**We start with this Fox-Artin example:**

As we saw in this previous post: this arc contains just one wild point; hence its complement is simply connected. But we can say more than that: this arc is “cellular”: that means that there is a collection of smooth 3-balls where . That isn’t too hard so see: start by taking a small round 3-ball that encloses the wild point and taking a union of that ball with a tubular neighborhood of the rest of the arc outside of the ball. That first gadget is “almost” a ball; it might have a few handles which can be filled in. Then take a smaller ball around the wild point and repeat the process with a smaller tubular neighborhood…and repeat.

In fact, we can do this with ANY arc that has just one wild point.

Therefore which is homeomorphic to ; hence this wild arc complement is homeomorphic to the complement of a tame arc.

Aside: this shows that arcs are NOT determined by their complements whereas smooth (or p. l. ) knots are.

But this arc is still wild; it has penetration index 3 near the wild point.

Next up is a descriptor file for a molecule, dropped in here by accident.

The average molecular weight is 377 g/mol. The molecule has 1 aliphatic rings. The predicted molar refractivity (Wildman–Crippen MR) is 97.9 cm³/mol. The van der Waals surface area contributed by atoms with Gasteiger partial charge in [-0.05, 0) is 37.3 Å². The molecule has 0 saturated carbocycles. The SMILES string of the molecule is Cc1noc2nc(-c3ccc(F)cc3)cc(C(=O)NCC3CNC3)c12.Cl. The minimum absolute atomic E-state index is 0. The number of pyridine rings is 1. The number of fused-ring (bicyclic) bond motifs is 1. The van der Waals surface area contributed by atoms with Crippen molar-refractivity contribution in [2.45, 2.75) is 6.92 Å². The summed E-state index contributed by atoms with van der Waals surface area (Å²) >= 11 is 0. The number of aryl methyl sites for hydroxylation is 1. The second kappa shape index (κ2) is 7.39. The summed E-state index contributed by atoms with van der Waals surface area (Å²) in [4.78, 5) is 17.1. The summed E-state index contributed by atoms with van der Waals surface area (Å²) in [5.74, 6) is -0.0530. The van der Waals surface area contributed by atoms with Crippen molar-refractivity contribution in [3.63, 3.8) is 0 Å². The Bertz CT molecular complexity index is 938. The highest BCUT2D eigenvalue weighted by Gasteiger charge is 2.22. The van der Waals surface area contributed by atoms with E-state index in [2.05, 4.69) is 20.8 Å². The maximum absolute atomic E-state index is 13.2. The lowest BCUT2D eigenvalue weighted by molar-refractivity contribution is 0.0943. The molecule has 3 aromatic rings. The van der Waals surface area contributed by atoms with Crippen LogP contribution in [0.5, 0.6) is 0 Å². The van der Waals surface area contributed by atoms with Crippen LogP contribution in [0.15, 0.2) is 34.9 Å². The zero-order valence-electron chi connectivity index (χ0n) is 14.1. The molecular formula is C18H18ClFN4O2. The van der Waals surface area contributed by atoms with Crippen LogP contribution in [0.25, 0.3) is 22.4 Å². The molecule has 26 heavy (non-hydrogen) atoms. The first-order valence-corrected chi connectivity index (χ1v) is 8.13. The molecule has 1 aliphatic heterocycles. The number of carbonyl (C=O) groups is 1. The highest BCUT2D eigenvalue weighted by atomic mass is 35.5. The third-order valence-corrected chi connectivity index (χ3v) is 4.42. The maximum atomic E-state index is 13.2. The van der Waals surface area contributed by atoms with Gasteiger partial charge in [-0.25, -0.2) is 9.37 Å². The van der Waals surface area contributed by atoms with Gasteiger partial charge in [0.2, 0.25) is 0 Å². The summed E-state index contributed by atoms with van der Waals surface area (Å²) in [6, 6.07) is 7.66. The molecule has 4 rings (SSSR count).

**Now consider this example**

This is like the wild Fox-Artin arc talked about in the previous post in this series, except that “one stitch has been missed. It’s complement is simply connected; the proof of this fact is suggested by this diagram:

The small loop represents a generator of the fundamental group; note how it bounds a disk in the complement of the arc.

However the complement is NOT ! There are different ways to see that; here is a fun one:

This shows with a smooth simple closed curve in its complement. Note: is compact (it is a smooth knot). Therefore there are two different ways to use to show that is NOT homeomorphic to :

1. In , every compact set lies inside of some ball . But one can show that there is no ball that contains and misses

2. One can use algebraic topology: the fundamental group of is NOT finitely generated; in , the complement of any smooth knot is finitely generated.

This gives an example of an open, simply connected manifold that is not homemorphic to .

The interested reader can consult the following references for more detail:

R. Daverman and G. Venema: Embeddings in Manifolds, American Mathematics Society Graduate Studies in Mathemtics, Vol. 106, 2009: Section 2.8

T. B. Rushing, Topological Embeddings, Academic Press, (Pure and Applied Mathematics, Volume 52) 1973, Section 2.4.

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